Take your time, read widely, listen more than you talk, make your own bread (but buy cheese), see a few oceans if you can.


How did you meet your wife? How did your first date go?
Freshman year of college there’s a stunning girl (w/obvious boyfriend) in the cafeteria. Another league entirely. The sight of her stopped my hearing for several minutes. I was too dumbstruck not to give it a try. Turned out the boyfriend was already fading, our first date was a campus screening of Taxi Driver, somehow we weathered this and went back the next week for A Clockwork Orange. You correctly discern I had the judgment of a canned ham yet here we still are, a thirty-year story with maybe a few twists still to come.

And…………………………
Will your legions of fans get to read another book from you any time soon? (Sorry, you know I had to ask)

I’m on the home stretch of a long tale about a boy in a little shipwreck of a town on the north shore of Lake Superior. It’s full of hard weather and villainy and strange kites flown from cliffs, with a lovestruck narrator and a modern-day Penelope, so I hope to bring it home in a satisfying way
.
 



Not satisfied with writing treasured books, Leif is also an avid photographer and movie maker. He joined the Vimeo community just over four years ago and has contributed some outstanding films. Here is one of his (and my) favorites entitled
"Hayfield"

http://i.vimeocdn.com/video/310857241_960.jpg


Now, here is Leif's answer to the question:

IF YOU COULD GO BACK IN TIME



to any period from before recorded history to yesterday,

be safe from harm, be rich, poor or in-between, if appropriate to your choice,

actually experience what it was like to live in that time, anywhere at all,

meet anyone, if you desire, speak with them, listen to them, be with them.



When would you go?

Where would you go?

Who would you want to meet?

And most importantly, why do you think you chose this time?


Lucky

It cheers me up every day that Mom and Dad, a pair of North Dakotans with the Great Depression always in the next room, gave me the Christian name of a Norse sailor born a thousand years earlier.  From Dust Bowl grit to North Sea spray: how’s that for hope and change? A name, after all, is your parents’ first gift to you – their design for your future, a tacit instruction as to what sort of person you should be. (Not to make too much of this, it’s also true my parents alliterated their children’s names, and by the time I arrived there was a shortage of interesting Ls.)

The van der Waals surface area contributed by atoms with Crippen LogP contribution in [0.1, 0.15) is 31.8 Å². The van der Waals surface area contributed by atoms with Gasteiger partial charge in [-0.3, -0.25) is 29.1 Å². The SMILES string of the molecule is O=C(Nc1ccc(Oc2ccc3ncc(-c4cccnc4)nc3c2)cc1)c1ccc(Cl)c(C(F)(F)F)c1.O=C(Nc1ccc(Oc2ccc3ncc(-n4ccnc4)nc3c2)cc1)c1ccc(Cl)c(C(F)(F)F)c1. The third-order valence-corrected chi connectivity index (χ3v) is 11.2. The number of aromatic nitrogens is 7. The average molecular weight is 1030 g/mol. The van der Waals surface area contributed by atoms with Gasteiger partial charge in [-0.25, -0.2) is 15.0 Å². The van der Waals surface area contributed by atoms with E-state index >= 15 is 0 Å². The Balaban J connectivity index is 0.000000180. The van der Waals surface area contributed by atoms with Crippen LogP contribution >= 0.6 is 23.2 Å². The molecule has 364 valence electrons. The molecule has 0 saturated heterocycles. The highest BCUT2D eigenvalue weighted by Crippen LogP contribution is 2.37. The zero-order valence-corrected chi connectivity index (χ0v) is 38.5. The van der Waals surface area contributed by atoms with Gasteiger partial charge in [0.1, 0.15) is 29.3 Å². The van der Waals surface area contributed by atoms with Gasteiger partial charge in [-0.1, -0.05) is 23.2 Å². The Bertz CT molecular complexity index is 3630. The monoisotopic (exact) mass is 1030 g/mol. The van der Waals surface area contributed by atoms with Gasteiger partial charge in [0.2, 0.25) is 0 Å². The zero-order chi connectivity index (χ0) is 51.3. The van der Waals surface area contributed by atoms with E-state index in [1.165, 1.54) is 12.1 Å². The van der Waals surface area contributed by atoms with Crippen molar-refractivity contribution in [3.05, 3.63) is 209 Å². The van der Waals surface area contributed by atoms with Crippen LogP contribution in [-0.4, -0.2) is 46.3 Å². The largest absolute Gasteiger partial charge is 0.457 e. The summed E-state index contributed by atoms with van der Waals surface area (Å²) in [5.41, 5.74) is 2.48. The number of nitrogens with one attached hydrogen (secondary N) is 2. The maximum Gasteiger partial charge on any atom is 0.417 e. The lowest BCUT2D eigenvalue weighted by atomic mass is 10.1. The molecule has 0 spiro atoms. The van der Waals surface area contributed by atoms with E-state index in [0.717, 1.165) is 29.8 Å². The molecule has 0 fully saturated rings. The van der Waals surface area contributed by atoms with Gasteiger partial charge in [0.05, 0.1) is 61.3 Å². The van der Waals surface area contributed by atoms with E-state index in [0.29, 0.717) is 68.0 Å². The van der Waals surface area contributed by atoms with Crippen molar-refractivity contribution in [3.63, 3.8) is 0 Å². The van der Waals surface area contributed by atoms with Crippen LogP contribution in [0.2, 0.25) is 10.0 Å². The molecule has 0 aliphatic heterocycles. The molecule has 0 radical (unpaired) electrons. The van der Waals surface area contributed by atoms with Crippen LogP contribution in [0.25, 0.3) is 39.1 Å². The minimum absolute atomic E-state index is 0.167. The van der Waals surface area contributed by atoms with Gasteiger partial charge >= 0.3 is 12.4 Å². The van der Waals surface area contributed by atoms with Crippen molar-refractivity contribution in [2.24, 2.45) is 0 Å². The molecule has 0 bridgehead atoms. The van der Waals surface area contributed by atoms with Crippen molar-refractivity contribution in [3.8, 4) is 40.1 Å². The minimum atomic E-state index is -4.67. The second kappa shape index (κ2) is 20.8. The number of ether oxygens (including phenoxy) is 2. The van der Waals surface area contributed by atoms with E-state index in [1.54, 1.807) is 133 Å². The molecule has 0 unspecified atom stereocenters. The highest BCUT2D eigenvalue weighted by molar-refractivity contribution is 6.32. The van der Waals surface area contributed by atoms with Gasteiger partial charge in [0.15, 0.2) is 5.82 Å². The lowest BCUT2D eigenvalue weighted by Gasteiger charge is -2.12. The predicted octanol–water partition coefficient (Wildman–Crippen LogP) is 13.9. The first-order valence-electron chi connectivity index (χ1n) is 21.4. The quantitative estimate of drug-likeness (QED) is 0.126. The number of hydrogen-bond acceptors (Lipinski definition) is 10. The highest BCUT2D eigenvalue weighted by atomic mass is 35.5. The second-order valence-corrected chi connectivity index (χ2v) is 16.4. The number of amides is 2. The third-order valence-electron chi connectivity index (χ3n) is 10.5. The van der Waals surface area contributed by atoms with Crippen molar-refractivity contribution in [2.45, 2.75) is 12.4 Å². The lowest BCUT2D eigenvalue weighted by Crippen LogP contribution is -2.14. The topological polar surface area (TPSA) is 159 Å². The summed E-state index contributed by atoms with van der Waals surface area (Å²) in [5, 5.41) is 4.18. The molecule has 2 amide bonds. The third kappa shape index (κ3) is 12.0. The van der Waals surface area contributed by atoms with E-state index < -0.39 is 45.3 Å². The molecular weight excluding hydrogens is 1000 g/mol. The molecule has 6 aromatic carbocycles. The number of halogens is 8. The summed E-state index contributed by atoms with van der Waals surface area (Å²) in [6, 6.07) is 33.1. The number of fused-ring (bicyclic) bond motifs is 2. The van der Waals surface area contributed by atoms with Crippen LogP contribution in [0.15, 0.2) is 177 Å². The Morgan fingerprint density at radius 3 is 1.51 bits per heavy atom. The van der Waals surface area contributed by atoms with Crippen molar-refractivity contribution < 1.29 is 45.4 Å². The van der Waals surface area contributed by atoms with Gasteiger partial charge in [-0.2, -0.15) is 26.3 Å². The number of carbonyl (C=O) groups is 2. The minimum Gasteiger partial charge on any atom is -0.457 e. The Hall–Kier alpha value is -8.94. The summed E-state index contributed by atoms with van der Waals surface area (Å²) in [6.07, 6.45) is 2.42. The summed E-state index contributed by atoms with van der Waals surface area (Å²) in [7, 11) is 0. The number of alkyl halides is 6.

Still, Leif Ericson was one of my first real heroes, and the oldest attic in my brain is lit by the tart and moody lithographs of Ingri and Edgar D’Aulaire, whose story-book Leif the Lucky was read aloud to me six hundred times before I could walk. Have you seen that book?  Here is Leif as a boy: solid and blond in his scarlet wool tunic, feet braced for balance on the deck of his father’s ship, shading his eyes against the Snowstorm Sea.  Leif wears a sheath-knife on a lanyard round his neck and the knife and his hair snap in the gale.  How at home he looks on his father’s boat – and what a boat, with its curling tail and icy dragon prow. Also, what a father! Straight off we meet the fiery outlaw known as Erik the Red, banished from both Norway and Iceland for his fearsome temper and his “hands as red as his beard.”  This is the man Leif must live up to, but guess what: he doesn’t look worried about it.  He’s the youngest of three boys, the others being Torstein and Torvald – no doubt they absorbed the worst of Erik’s temper, always the job of elder sons. 



That we strive to live up to our names is a doubtful proposition -- if that were the case I would’ve done a brave thing by now.  But as a young Leif I did lay claim to certain traits that seemed to me a birthright from the great Norseman.  For starters, I assumed that as the baby of the family I was much wanted and more or less a commodity to be enjoyed.  Just as the other Leif was welcomed into his family (“We will let him live,” Erik the Red is supposed to have said, deeply pleased with the lusty infant) so I was taken everywhere, and read to, and played with, by a father who hit baseballs to his sons every night without fail and a mother who baked rolls three times a week. What better start for a confident Viking?  Then there was the nickname: the Lucky. The truth is I didn’t know anyone luckier than me. Do you need an example? I was born on February 14.  Every year they threw a party at school, with treats and cards for everyone. Only vaguely did I understand that all those sugar cookies weren’t baked on my account.